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'Brockmire' And The Art Of Getting By

By Emily Cutler | TV | May 7, 2020 |

By Emily Cutler | TV | May 7, 2020 |



IFC aired the series finale of Brockmire last night, and it was good. That’s the real extent of my review. Brockmire as a full series is phenomenal, and you should watch it. But I’ll be the first to admit that the last season wiffed it a bit (sports ball joke). It wasn’t bad, it just didn’t keep it Brockmire. And this might be the only time that keeping it Brockmire would have been the correct decision.

Part of the problem might actually be me. The last time I reviewed a series finale, it became a thing that I love more than you love your children (I do. I really, really do. Also, please no one start playing The Mountain Goats, it will literally kill me). So all shows from here on out are going to have big shoes to fill. But a bigger issue is probably that the time-jump forward into a dystopian hellscape didn’t really work. Partly because everyone for the past three years should have expected a dystopian hellscape at any moment, and partly because all it really did was externalize the pain part of the joy/pain tightrope that Brockmire has walked so well over the past four seasons. Brockmire the character is happy now. He’s been sober for years; has a good, though possibly codependent, relationship with his daughter (although they’re both working on that); a friendship-with-benefits with his ex-wife; and, once he managed to reconnect with Jules, the beginning of what seems to be a happy marriage. He’s the goddamn commissioner of baseball by the end of this. Yes, baseball has fallen out of favor with the general public, but Brockmire has teamed up with an omniscient, future Siri named Limon who wants to eliminate social and economic inequality to allow for world domination and saving baseball is part of her plan. Fuck, even Brockmire’s Parkinson’s is being treated, and he’s got another eight to ten years. Things are looking good.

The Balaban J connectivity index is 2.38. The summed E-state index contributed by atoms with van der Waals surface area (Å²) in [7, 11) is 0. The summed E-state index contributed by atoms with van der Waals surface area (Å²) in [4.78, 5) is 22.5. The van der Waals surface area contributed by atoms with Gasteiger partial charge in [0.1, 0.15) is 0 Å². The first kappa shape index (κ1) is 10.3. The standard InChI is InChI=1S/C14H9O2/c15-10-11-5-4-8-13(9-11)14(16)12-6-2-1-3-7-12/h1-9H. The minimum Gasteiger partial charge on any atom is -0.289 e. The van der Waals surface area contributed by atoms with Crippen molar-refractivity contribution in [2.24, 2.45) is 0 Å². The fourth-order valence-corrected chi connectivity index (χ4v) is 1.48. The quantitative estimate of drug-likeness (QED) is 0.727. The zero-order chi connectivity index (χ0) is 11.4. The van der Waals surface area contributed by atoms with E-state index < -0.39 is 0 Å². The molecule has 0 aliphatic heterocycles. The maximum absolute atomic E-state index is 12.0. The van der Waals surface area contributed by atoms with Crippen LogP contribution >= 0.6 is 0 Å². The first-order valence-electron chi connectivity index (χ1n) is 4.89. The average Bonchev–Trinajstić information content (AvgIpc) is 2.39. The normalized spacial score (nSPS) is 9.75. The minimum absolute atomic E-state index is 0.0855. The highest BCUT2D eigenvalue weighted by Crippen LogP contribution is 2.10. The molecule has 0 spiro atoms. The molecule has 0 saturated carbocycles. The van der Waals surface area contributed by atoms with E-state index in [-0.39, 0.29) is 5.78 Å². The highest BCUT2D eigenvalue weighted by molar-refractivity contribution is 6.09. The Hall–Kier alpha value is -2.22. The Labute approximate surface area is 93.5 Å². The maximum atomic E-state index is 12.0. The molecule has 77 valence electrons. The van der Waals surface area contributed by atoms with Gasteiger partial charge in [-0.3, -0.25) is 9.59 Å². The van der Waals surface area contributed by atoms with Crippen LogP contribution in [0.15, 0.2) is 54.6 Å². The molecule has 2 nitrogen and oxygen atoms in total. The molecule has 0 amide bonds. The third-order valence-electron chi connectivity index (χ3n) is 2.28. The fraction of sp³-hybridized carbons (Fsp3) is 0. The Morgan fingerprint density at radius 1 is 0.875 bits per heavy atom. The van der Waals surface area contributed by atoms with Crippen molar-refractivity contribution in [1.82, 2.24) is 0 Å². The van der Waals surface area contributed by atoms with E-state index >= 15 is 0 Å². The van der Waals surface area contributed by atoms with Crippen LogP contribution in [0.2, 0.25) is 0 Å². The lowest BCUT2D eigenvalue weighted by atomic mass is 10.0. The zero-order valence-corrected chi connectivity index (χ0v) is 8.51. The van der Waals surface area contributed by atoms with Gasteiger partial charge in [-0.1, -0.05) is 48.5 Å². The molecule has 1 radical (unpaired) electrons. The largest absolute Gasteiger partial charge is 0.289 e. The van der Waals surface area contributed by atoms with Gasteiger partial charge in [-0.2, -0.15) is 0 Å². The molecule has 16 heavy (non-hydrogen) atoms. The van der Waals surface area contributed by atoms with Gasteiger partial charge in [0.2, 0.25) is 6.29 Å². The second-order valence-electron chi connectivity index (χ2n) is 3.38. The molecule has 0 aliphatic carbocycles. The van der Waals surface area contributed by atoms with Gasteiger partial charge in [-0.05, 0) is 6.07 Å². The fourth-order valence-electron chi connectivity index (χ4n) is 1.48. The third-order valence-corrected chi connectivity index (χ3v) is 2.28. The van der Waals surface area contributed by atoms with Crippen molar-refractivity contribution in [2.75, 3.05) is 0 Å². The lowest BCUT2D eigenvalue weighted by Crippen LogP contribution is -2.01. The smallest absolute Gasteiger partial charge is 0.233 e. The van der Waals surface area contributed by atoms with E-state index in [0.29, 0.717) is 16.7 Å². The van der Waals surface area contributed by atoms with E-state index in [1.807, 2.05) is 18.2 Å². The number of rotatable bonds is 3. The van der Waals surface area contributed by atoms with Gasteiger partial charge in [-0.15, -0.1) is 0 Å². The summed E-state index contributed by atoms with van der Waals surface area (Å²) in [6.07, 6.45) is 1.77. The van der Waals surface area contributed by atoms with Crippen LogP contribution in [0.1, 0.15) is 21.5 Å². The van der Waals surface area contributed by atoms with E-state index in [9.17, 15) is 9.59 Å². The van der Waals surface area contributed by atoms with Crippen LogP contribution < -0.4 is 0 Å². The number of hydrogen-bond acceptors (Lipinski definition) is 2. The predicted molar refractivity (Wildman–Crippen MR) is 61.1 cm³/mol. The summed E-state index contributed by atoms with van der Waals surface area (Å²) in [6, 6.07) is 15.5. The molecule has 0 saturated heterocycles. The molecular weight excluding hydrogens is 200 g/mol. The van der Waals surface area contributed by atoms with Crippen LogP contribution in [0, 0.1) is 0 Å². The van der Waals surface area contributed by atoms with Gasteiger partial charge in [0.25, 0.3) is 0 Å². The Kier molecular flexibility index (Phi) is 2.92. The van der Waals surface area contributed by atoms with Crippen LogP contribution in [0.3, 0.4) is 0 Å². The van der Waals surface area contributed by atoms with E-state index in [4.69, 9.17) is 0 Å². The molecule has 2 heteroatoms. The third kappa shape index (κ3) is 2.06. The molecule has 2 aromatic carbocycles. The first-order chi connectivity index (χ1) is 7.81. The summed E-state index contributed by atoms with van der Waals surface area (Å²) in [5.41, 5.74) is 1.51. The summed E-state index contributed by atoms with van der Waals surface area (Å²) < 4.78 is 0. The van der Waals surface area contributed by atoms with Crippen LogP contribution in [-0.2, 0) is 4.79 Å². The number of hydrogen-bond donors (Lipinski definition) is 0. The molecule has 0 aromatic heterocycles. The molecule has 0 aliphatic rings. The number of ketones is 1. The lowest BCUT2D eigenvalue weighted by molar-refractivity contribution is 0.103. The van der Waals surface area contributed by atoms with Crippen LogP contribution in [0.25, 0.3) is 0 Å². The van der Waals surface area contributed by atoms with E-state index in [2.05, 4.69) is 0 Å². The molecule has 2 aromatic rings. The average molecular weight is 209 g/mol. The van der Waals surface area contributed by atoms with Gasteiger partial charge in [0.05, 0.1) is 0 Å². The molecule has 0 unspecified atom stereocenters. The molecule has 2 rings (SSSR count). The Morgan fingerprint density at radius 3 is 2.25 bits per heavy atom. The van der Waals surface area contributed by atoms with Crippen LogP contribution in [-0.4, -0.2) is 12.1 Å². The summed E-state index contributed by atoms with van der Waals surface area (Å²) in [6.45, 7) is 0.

But that was never the point of Brockmire. Brockmire deserved a happy ending, but not this happy ending (phrasing). Because, while anyone can have a happy ending when everything is good, Brockmire already figured out how to have a happy ending when things are sh*t. I’m going to take you all the way back to the second episode of the series. You remember how Brockmire wooed Jules? “I may not be the best f*ck in any room, but I am definitely the best f*ck in this room.” That, more than any other single line in the show, might have been what Brockmire was most about. Blunt, vulgar, funny, and most importantly, goddamn true. (Sidenote, do we have to talk about how Hank Azaria might be hot now? Because I’m not saying that line would work on me, but it wouldn’t not work on me either.)

And it’s why the real happy ending that Brockmire deserved came at the end of season three. That was the season where Brockmire struggled with his newly found sobriety. And trying to figure out how to be charming and effective at his job while sober. And Jules marrying his best friend. And dealing with impotency and his new girlfriend leaving town. Also grieving the loss of his colleague and friend Matt the Bat (J.K. Simmons being exquisite as always), a man who he’d hated until the last five weeks of his life because fuck, did I say this was the happy ending?

It was, and it is. Because despite the fact that things were mostly shit and Brockmire could have gone back to drinking and being an asshole, he didn’t. Things were terrible, and Brockmire chose to be happy and hopeful in the face of them. I’m not saying that’s always possible because *gestures wildly*, but it’s a blessing from the baseball gods when it happens. The baseball gods blessed us with a show that was as funny as it was mean as it was truly darkly touching, and, regardless of the real ending, I’ll always be grateful that Lucy lucied Bob Greenwald.

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Header Image Source: IFC